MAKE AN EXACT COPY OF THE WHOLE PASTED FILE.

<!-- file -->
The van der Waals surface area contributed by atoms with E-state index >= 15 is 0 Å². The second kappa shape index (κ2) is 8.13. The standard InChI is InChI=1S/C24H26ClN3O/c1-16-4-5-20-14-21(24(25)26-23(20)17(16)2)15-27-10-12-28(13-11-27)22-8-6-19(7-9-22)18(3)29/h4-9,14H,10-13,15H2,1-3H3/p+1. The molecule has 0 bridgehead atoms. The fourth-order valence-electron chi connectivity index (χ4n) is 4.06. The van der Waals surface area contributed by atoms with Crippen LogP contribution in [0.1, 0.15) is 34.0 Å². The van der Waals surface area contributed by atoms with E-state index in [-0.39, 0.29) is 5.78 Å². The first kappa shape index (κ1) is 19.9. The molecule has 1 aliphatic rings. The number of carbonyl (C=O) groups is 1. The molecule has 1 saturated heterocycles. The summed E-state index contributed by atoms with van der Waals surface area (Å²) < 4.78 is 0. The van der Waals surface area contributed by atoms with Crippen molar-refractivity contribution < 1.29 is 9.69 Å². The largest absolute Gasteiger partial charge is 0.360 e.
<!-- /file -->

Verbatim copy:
The van der Waals surface area contributed by atoms with E-state index >= 15 is 0 Å². The second kappa shape index (κ2) is 8.13. The standard InChI is InChI=1S/C24H26ClN3O/c1-16-4-5-20-14-21(24(25)26-23(20)17(16)2)15-27-10-12-28(13-11-27)22-8-6-19(7-9-22)18(3)29/h4-9,14H,10-13,15H2,1-3H3/p+1. The molecule has 0 bridgehead atoms. The fourth-order valence-electron chi connectivity index (χ4n) is 4.06. The van der Waals surface area contributed by atoms with Crippen LogP contribution in [0.1, 0.15) is 34.0 Å². The van der Waals surface area contributed by atoms with E-state index in [-0.39, 0.29) is 5.78 Å². The first kappa shape index (κ1) is 19.9. The molecule has 1 aliphatic rings. The number of carbonyl (C=O) groups is 1. The molecule has 1 saturated heterocycles. The summed E-state index contributed by atoms with van der Waals surface area (Å²) < 4.78 is 0. The van der Waals surface area contributed by atoms with Crippen molar-refractivity contribution < 1.29 is 9.69 Å². The largest absolute Gasteiger partial charge is 0.360 e.